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Cuts to Medicare Advantage Expected to Set Off a Chain of Blame

By John Reichard, CQ HealthBeat Editor

June 18, 2010 -- During a slow-moving political storm marked by what Harvard pollster Robert Blendon calls "Level Four" anger, the last thing Democratic candidates want to face in September is 11 million angry seniors.

But when seniors in Medicare Advantage—the popular program of private health care plans in Medicare—open their mail this fall and find out how their coverage will change next year, they won't be happy.

The program has been a big draw because it offers extra benefits such as dental and vision care. It's also a much cheaper way than supplemental "Medigap" plans of getting coverage for the out-of-pocket charges not picked up by traditional Medicare.

But chances are seniors soon will be staring at higher premiums, and slimmer benefits, for Medicare Advantage. They'll no doubt be told the new health care law is to blame.

The reason for this is that as medical costs rise, the overhaul will at first flatten, then cut, federal payments to Medicare Advantage plans as part of an effort to finance coverage of the uninsured and allocate benefit dollars more equitably throughout the program.

The timing for Democrats couldn't be worse—the cutting comes just as GOP candidates fill the airwaves with the message that the overhaul threatens health care for the elderly.

Changes wrought by the overhaul law in the Medicare Advantage program will bite even harder as the presidential campaign season heats up a little more than a year from now. Industry analysts predict plans will begin to announce in the fall of 2011 that they won't stick with the program in 2012—forcing thousands, and maybe eventually millions, of seniors to find new plans or return to traditional Medicare, with its higher out-of-pocket charges.

The cuts alone won't shift control of either chamber of Congress. But as part of the mix of cuts that will slice $400 billion from Medicare over the next decade, they have Democrats worried. Blendon sees so much anger at incumbents that if the elections were held within two weeks, he says one of the two houses of Congress would flip.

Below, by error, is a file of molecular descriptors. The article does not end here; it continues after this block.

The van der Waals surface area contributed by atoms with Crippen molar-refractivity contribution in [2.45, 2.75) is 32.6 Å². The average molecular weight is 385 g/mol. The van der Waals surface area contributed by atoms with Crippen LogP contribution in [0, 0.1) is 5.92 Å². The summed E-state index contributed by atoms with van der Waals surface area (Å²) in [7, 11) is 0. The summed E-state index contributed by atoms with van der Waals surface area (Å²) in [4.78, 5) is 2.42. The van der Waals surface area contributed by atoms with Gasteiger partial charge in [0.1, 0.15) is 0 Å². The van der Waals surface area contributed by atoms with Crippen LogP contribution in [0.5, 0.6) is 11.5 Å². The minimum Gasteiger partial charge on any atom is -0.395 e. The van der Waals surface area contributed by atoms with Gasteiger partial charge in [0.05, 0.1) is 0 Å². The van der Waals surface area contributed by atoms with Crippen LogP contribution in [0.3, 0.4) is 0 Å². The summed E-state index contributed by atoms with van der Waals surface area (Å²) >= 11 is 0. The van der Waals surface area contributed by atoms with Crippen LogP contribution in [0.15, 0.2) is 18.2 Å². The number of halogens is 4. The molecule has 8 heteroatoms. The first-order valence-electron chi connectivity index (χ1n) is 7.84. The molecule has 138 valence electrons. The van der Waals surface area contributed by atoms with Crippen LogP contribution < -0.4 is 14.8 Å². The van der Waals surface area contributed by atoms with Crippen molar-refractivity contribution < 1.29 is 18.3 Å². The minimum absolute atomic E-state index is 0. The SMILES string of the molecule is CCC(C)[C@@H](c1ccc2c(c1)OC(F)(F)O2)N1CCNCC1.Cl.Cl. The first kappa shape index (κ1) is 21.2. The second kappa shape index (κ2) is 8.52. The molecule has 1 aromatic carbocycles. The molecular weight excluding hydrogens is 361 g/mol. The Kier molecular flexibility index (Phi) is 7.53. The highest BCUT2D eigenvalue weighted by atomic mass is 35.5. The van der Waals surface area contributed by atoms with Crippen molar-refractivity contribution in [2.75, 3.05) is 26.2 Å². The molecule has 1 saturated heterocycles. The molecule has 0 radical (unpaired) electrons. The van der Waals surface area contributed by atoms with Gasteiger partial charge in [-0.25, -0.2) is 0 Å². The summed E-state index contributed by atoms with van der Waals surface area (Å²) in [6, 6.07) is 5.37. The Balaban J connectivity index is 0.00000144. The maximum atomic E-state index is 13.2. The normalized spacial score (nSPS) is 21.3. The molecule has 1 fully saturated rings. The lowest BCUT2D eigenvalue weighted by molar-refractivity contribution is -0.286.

Worried Democrats
From the Obama administration to Capitol Hill, Democrats worry how Medicare Advantage and other cuts will affect the votes of seniors, a key bloc in midterms since they are more likely to turn out.

Hill Democrats and Health and Human Services Secretary Kathleen Sebelius wrote letters in early June putting insurers on notice that their plan's bids for 2011 would be carefully scrutinized for premium hikes and benefit cuts. They said seniors should not suffer just because the law ends "gross overpayments" to plans.

The bigger headache for Democrats is the threat of plan withdrawals. America's Health Insurance Plans, which represents insurers in the Medicare Advantage program, hints that withdrawals will easily exceed those that followed enactment of the 1997 balanced budget law, which tightened reimbursement levels. From 1999 to 2003, nearly 2.4 million people were in plans that withdrew from Medicare, according to industry estimates.

After the 2003 Medicare drug law provided more generous reimbursements, Medicare Advantage enrollment grew steadily from 4.6 million that year to 11 million now. But with close to $200 billion in direct and indirect cuts now slated to come out of the program, enrollment could fall to as low as 7.4 million several years from now, said Medicare Actuary Richard Foster.

Tom Price, R-Ga., a surgeon who holds the old House seat of former Speaker Newt Gingrich (1979-99), said Democrats will pay in the fall for undermining health care for seniors.

The withdrawals, he said, belie President Obama's assertion that seniors will be able to keep their current health plan. If the administration "can intimidate or punish individuals in any way, they will," Price said, referring to a flap last year in which HHS objected to a mailing by the insurer Humana to its Medicare Advantage enrollees warning about the impact of the overhaul. "But that won't keep the message from getting to the American people."

But if Democrats are behind those deep cuts, they also can point to independent data saying they are merely trying to correct years of payments to private plans that exceeded those to providers in traditional Medicare—no small irony since those plans were supposed to save Medicare money, not add to its spending.

And John Gorman, an industry consultant, sees plans thinning their bottom lines next year rather than really socking it to seniors. Why? As a way of holding market share while they get a better read on whether competitors will bail from the program in 2012.

Gorman also thinks the enrollment drop won't be as dramatic as Foster predicts. Even if the extra benefits provided by the plans largely disappear, they are still a good deal since they keep enrollees from having to buy a supplemental "Medigap" plan to cover a number of charges traditional Medicare doesn't cover.

In the end, insurers will take the hit more than Democrats as plans notify seniors about rising premiums or withdrawals from the market, predicts a former Medicare Advantage plan executive.

"They're going to kill the messenger," the executive says. "The messenger is going to be the insurance industry."

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